This article, originally entitled "5 Reasons a Health Savings Account Is a Great Place to Stash Retirement Cash," comes from partner site Money Talks News.
Millions of savers overlook one incredibly underrated way to add extra oomph to their efforts to build a nest egg.
The health savings account is a great place to save for today’s medical expenses. But it might be an even better place to stash cash for your golden years. Here are some key reasons to consider using an HSA to save for retirement.
1. It’s triple tax-advantaged
A health savings account’s huge selling point is the fact that it is triple tax-advantaged:
- You get a tax deduction during the year of contribution.
- The money grows tax-free.
- You withdraw the money tax-free when it’s used for qualified health expenses.
In essence, if you use HSA money to pay for health care expenses, it’s never taxed. Never. It’s tough to think of any other savings vehicle that offers such a powerful combination of tax incentives.
2. It can be a back-door IRA
This is one of the most overlooked — and misunderstood — advantages of the HSA. Many people think the HSA must be used to pay for medical expenses.
In fact, once you reach the age of 65, you can withdraw your HSA funds for any reason. Just as with a traditional IRA, you will pay income taxes on the withdrawal at that point. However, you will not pay any penalties. As the IRS states in 3. There’s a sneaky way to avoid those taxes
If the idea of paying taxes on nonqualified withdrawals rubs you the wrong way, there is something you can do to eliminate such fees. But it probably only works if you are a super-saver who delays using HSA funds for many years.
Some people who open an HSA account pay for their annual medical expenses out of pocket from taxable accounts instead of using their HSA funds. This allows the HSA money to continue to compound tax-free for years, and hopefully even decades.
Every time these super-savers rack up a new medical expense, they write a check to cover the bill. Then, they take their medical receipts and quietly file them away.
Why? Because as it turns out, you can ask for reimbursement of your medical expenses at any point during your lifetime. According to IRS Publication 969:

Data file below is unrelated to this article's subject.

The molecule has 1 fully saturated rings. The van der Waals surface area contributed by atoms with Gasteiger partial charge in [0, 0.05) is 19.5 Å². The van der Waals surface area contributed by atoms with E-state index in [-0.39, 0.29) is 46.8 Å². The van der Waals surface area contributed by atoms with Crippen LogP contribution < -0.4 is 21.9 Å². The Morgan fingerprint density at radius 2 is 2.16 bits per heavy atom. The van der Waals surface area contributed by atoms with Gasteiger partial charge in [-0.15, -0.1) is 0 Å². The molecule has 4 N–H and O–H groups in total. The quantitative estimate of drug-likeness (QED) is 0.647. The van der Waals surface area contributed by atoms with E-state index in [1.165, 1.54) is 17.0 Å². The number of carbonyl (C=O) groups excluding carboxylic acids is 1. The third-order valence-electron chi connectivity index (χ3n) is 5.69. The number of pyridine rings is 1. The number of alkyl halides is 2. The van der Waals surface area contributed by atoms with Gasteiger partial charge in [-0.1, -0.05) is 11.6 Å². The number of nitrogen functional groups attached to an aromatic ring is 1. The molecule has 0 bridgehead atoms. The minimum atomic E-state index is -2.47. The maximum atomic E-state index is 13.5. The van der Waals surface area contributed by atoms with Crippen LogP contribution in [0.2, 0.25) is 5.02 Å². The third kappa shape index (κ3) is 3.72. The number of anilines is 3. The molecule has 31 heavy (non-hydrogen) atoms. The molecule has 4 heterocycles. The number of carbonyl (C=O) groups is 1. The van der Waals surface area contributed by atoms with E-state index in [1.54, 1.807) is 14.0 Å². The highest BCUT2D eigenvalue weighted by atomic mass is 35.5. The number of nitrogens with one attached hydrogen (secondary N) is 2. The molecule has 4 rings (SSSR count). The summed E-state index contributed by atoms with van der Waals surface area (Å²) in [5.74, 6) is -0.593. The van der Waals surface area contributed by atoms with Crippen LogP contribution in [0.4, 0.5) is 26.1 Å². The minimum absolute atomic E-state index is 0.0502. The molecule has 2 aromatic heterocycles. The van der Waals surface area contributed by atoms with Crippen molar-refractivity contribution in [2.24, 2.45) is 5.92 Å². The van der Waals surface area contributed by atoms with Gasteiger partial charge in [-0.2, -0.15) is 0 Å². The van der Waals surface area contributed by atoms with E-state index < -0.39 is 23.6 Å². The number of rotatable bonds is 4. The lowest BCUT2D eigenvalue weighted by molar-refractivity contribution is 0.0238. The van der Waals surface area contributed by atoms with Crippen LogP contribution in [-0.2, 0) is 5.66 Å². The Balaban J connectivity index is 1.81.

You are permitted to take a distribution from your HSA at any time; however, only those amounts used exclusively to pay for qualified medical expenses are tax free.
The key phrase, of course, is “at any time.” So, as long as your expense was a qualified medical expense — and you did not receive reimbursement or a deduction for it previously — you’re golden, even if you make a withdrawal to reimburse costs incurred decades earlier.
While news outlets such as Forbes and CNBC have written about this strategy, it remains largely under the radar. Theoretically, you could decide to buy a car when you turn 65 and fund much or all of the purchase by using thousands of dollars in tax-free HSA money. To do so, you simply have to make sure you can produce those receipts from yesteryear. Pretty neat — and totally legal — trick.
4. It helps trim your medical costs today, as well in the future
Everyone knows health care costs have exploded in recent years. In 2016, the average American spent $1,400 in out-of-pocket medical expenses, up from $250 annually in 1980, according to Kalorama Information. a New York-based health care market research publisher.
An HSA can help mitigate some of this financial pain by providing you with an upfront tax break that returns a modest amount of such soaring costs to your pocket.
And you get that tax break now even if you don’t actually tap your HSA funds until years into the future. So, the HSA remains a great way to trim ever-growing health care costs, both now and in retirement.
5. It can be a great estate-planning tool
When you die, your health savings account does not travel with you to the great beyond. Instead, it remains behind on this earthly plane and can be used by loved ones to make their lives better.
If you name a spouse as a beneficiary, he or she will inherit the HSA and will be able to use it just as you did, with a right to tax-free distributions for qualified medical expenses.
If you leave the money to someone else, it will be distributed to your heirs and will be fully taxable.
What is your favorite way to save for retirement?